A Visionary

by David Galenson David W. Galenson is Professor of Economics at the University of Chicago; Academic Director of the Center for Creativity Economics at Universidad del CEMA, Buenos Aires; and a Research Associate of the National Bureau of Economic Research. His publications include Old Masters and Young Geniuses: The Two Life Cycles of Artistic Creativity (Princeton University Press, 2006) and Conceptual Revolutions in Twentieth-Century Art (Cambridge University Press and NBER, 2009). 30.05.2016

Gyula Kosice (1924-2016) was an artistic innovator who used diverse materials to create beautiful abstract, often kinetic, works. He was also a dreamer and a visionary, who created models of what he called hydrospatial cities that would float through space. A visit to his studio was an overwhelming experience both visually, with glittering objects in motion wherever you looked, and intellectually, as the elegant artist quietly and precisely described one futuristic idea after another.

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Gyula Kosice and one of his Hydrospatial Cities.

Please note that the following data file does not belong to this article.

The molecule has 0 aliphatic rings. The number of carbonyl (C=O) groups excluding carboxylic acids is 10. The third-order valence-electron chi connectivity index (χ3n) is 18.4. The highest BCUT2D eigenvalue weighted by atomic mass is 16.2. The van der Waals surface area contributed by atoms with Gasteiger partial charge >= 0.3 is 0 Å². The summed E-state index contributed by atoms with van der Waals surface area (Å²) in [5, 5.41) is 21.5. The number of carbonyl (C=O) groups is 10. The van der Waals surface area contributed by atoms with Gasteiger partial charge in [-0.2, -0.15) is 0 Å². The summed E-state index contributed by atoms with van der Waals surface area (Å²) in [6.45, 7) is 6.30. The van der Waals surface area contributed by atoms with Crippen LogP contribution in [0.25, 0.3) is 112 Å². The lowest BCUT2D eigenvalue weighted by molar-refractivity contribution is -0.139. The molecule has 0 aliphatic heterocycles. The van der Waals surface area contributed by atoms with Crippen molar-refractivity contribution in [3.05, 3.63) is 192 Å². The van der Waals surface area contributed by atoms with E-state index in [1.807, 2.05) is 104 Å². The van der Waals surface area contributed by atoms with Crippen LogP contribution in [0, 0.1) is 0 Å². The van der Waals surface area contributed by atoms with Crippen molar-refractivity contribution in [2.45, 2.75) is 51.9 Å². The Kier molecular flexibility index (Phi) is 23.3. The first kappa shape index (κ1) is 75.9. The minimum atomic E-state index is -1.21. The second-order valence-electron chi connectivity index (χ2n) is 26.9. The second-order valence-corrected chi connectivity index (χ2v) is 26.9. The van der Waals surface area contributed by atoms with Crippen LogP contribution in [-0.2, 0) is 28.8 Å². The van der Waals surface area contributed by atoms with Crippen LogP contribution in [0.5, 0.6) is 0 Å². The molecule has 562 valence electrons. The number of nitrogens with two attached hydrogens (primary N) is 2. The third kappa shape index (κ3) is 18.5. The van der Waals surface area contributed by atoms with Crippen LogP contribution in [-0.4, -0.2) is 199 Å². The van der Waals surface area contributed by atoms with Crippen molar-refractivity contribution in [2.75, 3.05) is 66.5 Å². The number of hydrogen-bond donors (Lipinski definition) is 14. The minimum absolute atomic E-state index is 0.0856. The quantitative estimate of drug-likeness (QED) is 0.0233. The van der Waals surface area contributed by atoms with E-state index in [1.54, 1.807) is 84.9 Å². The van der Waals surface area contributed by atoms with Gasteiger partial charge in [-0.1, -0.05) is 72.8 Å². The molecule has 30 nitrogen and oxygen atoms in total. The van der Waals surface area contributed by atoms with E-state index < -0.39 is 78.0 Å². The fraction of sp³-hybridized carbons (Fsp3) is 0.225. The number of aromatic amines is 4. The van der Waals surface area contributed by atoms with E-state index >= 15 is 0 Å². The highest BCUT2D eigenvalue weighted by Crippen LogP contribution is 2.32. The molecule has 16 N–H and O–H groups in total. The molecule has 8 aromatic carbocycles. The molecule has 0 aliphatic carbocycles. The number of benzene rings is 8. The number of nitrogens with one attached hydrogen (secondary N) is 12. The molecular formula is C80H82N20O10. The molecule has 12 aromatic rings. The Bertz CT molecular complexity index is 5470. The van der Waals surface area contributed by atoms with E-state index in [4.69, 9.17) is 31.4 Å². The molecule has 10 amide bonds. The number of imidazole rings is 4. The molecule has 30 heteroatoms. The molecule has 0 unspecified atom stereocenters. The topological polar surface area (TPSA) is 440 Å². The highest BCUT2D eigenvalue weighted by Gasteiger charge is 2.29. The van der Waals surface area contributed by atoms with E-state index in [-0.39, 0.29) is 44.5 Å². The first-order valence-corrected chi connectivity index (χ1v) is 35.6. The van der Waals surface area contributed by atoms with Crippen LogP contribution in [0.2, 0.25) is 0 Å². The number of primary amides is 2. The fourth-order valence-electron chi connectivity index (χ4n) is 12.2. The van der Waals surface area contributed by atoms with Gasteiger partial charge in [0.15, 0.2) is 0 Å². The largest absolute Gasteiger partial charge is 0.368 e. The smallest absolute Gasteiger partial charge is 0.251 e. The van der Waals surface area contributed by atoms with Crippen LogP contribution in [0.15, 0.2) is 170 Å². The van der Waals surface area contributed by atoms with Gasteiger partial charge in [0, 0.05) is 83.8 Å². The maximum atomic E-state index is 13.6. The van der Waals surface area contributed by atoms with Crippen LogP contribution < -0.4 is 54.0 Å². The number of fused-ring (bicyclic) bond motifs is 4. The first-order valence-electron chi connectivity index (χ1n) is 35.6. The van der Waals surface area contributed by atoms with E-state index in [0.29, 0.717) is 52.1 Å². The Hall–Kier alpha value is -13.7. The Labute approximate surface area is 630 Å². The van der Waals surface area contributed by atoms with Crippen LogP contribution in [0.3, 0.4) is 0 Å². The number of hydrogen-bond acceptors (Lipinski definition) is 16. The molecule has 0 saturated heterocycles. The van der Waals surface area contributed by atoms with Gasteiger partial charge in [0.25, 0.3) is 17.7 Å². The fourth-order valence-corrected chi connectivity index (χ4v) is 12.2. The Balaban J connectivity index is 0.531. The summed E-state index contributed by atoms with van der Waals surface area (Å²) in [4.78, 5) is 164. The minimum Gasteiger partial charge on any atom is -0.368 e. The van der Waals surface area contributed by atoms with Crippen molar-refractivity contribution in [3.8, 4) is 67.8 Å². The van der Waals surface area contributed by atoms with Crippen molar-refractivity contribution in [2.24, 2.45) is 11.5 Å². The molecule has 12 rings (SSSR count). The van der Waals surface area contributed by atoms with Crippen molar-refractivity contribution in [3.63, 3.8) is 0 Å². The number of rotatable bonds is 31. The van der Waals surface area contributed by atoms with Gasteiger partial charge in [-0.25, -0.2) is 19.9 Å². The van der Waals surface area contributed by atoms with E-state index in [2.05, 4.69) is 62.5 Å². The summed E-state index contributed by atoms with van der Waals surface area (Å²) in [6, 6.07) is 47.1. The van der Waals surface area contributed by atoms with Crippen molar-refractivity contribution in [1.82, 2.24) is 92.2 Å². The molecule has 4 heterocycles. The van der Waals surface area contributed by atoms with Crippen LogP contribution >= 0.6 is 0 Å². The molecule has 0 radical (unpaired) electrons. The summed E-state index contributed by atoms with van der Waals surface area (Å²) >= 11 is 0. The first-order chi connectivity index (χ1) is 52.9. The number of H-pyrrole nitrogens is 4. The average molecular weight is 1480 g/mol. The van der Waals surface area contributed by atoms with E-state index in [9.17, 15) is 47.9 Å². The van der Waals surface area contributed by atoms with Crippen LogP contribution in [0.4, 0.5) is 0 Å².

Images courtesy of Gyula Kosice.

Kosice was among the last of a dying breed. In the 19th and early 20th centuries, many painters and sculptors believed that art could have a significant impact on society, and improve the lives of large populations. Today this belief is rare, its optimism snuffed out by two world wars and the progressive marginalization of an increasingly isolated and conceptual art world: today paintings sell for ever higher prices, but play little real role in society in general.

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Planet Kosice (2011).

Another great Argentine artist, Luis Felipe Noe, reflected that Gyula Kosice marked an era, and he was undoubtedly correct. To see Kosice's art, and listen to the flights of his imagination, was to experience a unique and entrancing form of time travel, both to a future space age, and to a past in which artists could genuinely believe that their work could improve political and social discourse. Did Kosice really believe in the technologies he designed? I don't know, and ultimately I don't think it matters. What does matter is that it was inspiring to hear him speak, and that it will continue to be inspiring to see the ingenious and beautiful works that survive him.

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Gyula Kosice at UCEMA, Buenos Aires (2012).

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